Lackland Air Force Base, Texas —
Brig. Gen. Darrell Jones, the 37th Training Wing's new commander, said during his first commander's call Wednesday that he wants Lackland to be "the best place to live and work in the Air Force."
General Jones, who assumed command June 16, had a packed Bob Hope Theater laughing with his self-deprecating humor right off the bat and also displayed a serious caring attitude for Airmen. The commander's call also was shown live on streaming video over the Lackland Intranet.
Among ways to make Lackland best, the general said, is to implement a "Sponsorship Program" to welcome new wing members.
"Sponsorship is something I want to focus on," he said. "If we're going to make this the best place in the Air Force to live and work, we've got to take care of each other."
Elaborating, he added: "I want you to be welcomed the way I was welcomed when I came here. And that is, I don't want any Airman, I don't want any NCO, any officer or any civilian who PCSs to Lackland to be driving in thinking, 'Well, I wonder where I'm going to work; I wonder what the shop is like; I wonder where I'm supposed to live.'
"We need to be talking to them and telling them what it's like," he explained. "I want to make sure people coming here are taken care of. We either welcome them, or send them a letter telling them how thrilled we are to have them."
He also proposed that the new member's unit should send a letter to the member's parents telling them how glad the unit is to have their son or daughter here and inviting the parents to "come down and see us; it's a great base."
"So we're going to be implementing some of those things," General Jones said, "because I want you to be happy about being here. I want your family to be excited about you being here, and I think that's very important. So we're going to work on the Sponsorship Program."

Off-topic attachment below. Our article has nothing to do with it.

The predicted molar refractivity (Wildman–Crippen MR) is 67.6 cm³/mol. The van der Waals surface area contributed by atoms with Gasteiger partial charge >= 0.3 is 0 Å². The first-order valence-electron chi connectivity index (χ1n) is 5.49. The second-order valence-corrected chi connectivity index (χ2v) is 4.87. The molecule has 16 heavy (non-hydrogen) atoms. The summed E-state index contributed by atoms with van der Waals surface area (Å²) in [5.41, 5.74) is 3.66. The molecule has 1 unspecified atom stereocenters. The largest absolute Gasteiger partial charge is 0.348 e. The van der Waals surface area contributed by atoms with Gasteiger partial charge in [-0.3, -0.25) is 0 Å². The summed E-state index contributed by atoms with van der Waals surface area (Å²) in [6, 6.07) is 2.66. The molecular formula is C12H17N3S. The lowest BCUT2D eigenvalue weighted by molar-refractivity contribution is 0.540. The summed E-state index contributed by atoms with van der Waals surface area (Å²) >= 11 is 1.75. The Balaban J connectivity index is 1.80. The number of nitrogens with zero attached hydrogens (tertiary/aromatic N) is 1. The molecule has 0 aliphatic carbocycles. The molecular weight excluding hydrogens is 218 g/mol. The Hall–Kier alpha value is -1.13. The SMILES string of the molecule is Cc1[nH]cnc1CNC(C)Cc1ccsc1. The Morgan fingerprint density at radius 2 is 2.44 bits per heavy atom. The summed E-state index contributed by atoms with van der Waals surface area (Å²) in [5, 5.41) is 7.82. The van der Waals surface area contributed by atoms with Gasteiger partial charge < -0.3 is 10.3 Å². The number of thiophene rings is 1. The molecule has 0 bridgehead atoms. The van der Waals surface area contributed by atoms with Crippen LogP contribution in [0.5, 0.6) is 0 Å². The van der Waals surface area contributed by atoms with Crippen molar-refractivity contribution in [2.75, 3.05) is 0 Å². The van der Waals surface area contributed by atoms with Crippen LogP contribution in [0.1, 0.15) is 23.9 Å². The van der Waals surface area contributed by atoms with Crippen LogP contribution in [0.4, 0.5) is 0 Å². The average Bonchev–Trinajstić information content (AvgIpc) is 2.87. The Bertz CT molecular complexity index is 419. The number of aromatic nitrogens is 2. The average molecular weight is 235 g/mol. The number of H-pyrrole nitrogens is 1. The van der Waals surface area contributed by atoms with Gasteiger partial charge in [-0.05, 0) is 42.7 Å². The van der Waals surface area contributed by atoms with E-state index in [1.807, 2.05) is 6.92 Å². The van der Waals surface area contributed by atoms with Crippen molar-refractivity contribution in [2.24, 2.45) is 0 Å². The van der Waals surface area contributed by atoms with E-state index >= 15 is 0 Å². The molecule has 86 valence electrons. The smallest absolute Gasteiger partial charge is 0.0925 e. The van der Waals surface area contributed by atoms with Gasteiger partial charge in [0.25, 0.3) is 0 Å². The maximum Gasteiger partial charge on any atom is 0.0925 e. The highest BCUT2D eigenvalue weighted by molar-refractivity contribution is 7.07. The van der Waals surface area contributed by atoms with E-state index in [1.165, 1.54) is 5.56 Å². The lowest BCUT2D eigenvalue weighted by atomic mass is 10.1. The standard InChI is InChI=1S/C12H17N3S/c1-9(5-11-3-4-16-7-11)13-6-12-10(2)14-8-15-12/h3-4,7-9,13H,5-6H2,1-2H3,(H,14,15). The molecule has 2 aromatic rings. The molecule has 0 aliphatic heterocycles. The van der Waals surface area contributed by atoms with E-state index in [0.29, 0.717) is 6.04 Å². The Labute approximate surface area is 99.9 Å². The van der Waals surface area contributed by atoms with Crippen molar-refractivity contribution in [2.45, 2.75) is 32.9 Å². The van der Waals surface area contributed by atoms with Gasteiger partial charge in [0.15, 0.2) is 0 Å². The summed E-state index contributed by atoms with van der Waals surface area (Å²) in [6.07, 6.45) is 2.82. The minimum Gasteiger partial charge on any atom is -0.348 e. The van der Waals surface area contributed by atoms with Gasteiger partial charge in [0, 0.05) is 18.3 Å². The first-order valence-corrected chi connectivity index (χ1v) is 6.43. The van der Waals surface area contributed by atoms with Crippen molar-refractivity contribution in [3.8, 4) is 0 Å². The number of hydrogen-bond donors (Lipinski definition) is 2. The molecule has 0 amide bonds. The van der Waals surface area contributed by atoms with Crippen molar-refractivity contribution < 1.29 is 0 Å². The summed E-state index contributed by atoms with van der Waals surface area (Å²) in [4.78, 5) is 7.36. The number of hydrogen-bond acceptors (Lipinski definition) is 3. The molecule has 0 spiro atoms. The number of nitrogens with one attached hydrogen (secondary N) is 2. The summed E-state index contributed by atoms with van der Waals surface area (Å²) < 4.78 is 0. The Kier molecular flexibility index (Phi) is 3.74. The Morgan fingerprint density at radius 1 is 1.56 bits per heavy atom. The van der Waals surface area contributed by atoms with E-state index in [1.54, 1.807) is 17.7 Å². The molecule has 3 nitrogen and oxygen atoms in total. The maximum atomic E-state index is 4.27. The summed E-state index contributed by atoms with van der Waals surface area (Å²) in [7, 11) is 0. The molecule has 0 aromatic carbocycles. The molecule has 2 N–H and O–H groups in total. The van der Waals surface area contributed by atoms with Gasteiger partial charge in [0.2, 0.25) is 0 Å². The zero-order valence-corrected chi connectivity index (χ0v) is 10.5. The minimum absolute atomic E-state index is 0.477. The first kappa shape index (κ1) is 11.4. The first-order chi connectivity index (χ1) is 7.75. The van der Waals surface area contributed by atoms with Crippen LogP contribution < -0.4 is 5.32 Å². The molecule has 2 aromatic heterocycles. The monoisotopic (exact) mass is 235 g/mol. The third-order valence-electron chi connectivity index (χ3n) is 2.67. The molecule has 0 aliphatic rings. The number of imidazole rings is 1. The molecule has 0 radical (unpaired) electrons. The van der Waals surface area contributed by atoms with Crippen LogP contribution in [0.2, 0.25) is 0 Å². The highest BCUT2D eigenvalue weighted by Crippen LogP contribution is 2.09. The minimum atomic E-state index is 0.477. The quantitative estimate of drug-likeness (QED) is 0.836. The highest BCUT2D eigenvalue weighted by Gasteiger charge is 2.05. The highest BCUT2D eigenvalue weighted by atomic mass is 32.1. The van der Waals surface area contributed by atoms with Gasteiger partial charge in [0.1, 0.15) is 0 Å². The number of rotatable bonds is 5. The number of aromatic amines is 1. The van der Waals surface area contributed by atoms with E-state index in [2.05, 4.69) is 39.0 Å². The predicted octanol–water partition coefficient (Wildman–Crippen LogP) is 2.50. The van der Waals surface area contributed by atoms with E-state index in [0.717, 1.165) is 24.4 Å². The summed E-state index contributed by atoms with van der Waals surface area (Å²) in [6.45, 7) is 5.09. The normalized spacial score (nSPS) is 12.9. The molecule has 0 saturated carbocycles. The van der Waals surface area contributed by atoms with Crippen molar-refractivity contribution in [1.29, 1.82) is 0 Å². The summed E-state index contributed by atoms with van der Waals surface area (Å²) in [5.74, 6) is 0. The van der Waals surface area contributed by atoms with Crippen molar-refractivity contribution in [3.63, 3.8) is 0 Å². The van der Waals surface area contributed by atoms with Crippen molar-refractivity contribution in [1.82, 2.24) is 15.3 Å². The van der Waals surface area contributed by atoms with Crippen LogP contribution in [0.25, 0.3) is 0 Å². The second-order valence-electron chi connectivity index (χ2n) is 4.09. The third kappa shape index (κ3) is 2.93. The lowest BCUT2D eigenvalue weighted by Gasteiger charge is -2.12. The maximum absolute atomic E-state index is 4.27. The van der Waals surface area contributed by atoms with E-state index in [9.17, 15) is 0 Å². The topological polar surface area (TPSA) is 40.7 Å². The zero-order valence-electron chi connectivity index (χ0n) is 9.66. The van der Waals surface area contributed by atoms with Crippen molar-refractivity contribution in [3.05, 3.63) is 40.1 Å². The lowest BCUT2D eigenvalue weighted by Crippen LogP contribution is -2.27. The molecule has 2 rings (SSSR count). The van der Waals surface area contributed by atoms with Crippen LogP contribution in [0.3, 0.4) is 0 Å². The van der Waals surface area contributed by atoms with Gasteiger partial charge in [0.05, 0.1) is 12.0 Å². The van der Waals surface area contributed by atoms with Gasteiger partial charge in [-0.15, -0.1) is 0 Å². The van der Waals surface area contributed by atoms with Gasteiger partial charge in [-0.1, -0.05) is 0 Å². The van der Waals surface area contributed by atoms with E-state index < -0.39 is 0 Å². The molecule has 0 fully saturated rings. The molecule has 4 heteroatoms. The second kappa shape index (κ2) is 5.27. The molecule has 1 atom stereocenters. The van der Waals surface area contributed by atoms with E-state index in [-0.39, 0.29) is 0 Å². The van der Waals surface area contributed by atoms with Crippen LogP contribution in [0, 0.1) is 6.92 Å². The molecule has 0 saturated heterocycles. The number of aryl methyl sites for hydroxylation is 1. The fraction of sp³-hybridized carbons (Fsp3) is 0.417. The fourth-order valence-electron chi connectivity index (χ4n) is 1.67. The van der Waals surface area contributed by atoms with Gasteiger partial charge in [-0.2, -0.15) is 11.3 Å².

The new commander started off by saying this was his "first chance to meet you face to face. You're probably thinking, 'Boy, is that all there is?'" After a pause, he added with perfect comedic timing, "That's all there is," drawing much laughter from the audience.
After introducing the wing's new vice commander, Col. Eric Wilbur, and new Command Chief Master Sgt. Duane Hopkins, he threw a few rolled up T-shirts and hats to the surprised audience. "I asked Services to give me some stuff, because I hate people coming to commander's calls and not having anything," he explained.
General Jones said one thing he has learned is the wing has "tons of award winners," and proceeded to show slide after slide of individual and group award winners. "It's really impressive," he said, and encouraged supervisors to continue submitting their people for awards.
The general urged wing members to adopt the "Lackland Standard" in making the base the best. "I don't want to see a lot of junk lying around the building," he said. "I want this to look like somewhere that you're proud to come every day and proud to bring your kids and safe-looking. I'm going to hold you responsible for your building," he said, suggesting if a weed or other problem is seen, take care of it yourself or seek the appropriate solution.
A slide detailed General Jones' reference to the Lackland Standard:
--Take care of your wingman, yourself and your family.
--This is the best place in the Air Force to live and work. You make it that way.
-- We don't maintain our standards for visitors. We do it for ourselves.
-- We're all professional Airman. Embrace the term. Live the core values.
General Jones said several new facilities are coming on line this year that will help make the base better: On Lackland Training Annex; a new fitness center should be up and running in September; the Air Force Band of the West's new rehearsal facility should be ready in October; and a big new Youth Center should open in November east of Lackland Elementary School.
He ended the commander's call with questions from the audience, earlier saying those who caught the T-shirts should be prepared to ask them.
Another Airman asked if he could do anything about drivers cutting in line at base gates.
He suggested the Airman should "write them off as a stress case, and know that you're going to live a little longer because you're a little calmer. If I could solve that I would."